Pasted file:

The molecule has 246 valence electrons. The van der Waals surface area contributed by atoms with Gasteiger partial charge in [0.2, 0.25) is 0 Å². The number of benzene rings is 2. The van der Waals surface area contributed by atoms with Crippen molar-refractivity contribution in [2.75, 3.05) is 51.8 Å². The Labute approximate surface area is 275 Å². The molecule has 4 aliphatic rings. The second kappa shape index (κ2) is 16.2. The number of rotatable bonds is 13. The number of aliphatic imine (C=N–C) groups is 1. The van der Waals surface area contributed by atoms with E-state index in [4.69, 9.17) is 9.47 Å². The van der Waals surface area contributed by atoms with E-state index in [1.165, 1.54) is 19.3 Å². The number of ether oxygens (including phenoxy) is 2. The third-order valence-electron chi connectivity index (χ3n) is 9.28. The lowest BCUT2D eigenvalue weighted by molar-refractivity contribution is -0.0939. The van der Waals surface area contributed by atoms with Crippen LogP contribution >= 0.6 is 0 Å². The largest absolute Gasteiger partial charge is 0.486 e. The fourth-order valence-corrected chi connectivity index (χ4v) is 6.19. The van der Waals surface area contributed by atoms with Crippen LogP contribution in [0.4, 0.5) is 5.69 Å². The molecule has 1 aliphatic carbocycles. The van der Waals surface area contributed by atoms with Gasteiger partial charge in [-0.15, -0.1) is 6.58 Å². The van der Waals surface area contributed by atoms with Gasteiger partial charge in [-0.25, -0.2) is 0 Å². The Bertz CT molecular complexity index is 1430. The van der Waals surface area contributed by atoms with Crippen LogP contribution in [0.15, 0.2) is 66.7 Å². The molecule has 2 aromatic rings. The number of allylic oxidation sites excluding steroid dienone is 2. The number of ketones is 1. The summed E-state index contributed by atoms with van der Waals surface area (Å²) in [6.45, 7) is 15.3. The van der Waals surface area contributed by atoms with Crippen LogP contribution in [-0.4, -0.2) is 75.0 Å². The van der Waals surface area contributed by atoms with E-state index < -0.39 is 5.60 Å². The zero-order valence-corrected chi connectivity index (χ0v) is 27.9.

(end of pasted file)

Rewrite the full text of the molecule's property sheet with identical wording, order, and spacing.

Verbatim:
The molecule has 246 valence electrons. The van der Waals surface area contributed by atoms with Gasteiger partial charge in [0.2, 0.25) is 0 Å². The number of benzene rings is 2. The van der Waals surface area contributed by atoms with Crippen molar-refractivity contribution in [2.75, 3.05) is 51.8 Å². The Labute approximate surface area is 275 Å². The molecule has 4 aliphatic rings. The second kappa shape index (κ2) is 16.2. The number of rotatable bonds is 13. The number of aliphatic imine (C=N–C) groups is 1. The van der Waals surface area contributed by atoms with E-state index in [4.69, 9.17) is 9.47 Å². The van der Waals surface area contributed by atoms with E-state index in [1.165, 1.54) is 19.3 Å². The number of ether oxygens (including phenoxy) is 2. The third-order valence-electron chi connectivity index (χ3n) is 9.28. The lowest BCUT2D eigenvalue weighted by molar-refractivity contribution is -0.0939. The van der Waals surface area contributed by atoms with Crippen LogP contribution >= 0.6 is 0 Å². The largest absolute Gasteiger partial charge is 0.486 e. The fourth-order valence-corrected chi connectivity index (χ4v) is 6.19. The van der Waals surface area contributed by atoms with Crippen LogP contribution in [0.4, 0.5) is 5.69 Å². The molecule has 1 aliphatic carbocycles. The van der Waals surface area contributed by atoms with Gasteiger partial charge in [-0.15, -0.1) is 6.58 Å². The van der Waals surface area contributed by atoms with Gasteiger partial charge in [-0.25, -0.2) is 0 Å². The Bertz CT molecular complexity index is 1430. The van der Waals surface area contributed by atoms with Crippen LogP contribution in [0.15, 0.2) is 66.7 Å². The molecule has 2 aromatic rings. The number of allylic oxidation sites excluding steroid dienone is 2. The number of ketones is 1. The summed E-state index contributed by atoms with van der Waals surface area (Å²) in [6.45, 7) is 15.3. The van der Waals surface area contributed by atoms with Crippen LogP contribution in [-0.4, -0.2) is 75.0 Å². The van der Waals surface area contributed by atoms with E-state index < -0.39 is 5.60 Å². The zero-order valence-corrected chi connectivity index (χ0v) is 27.9.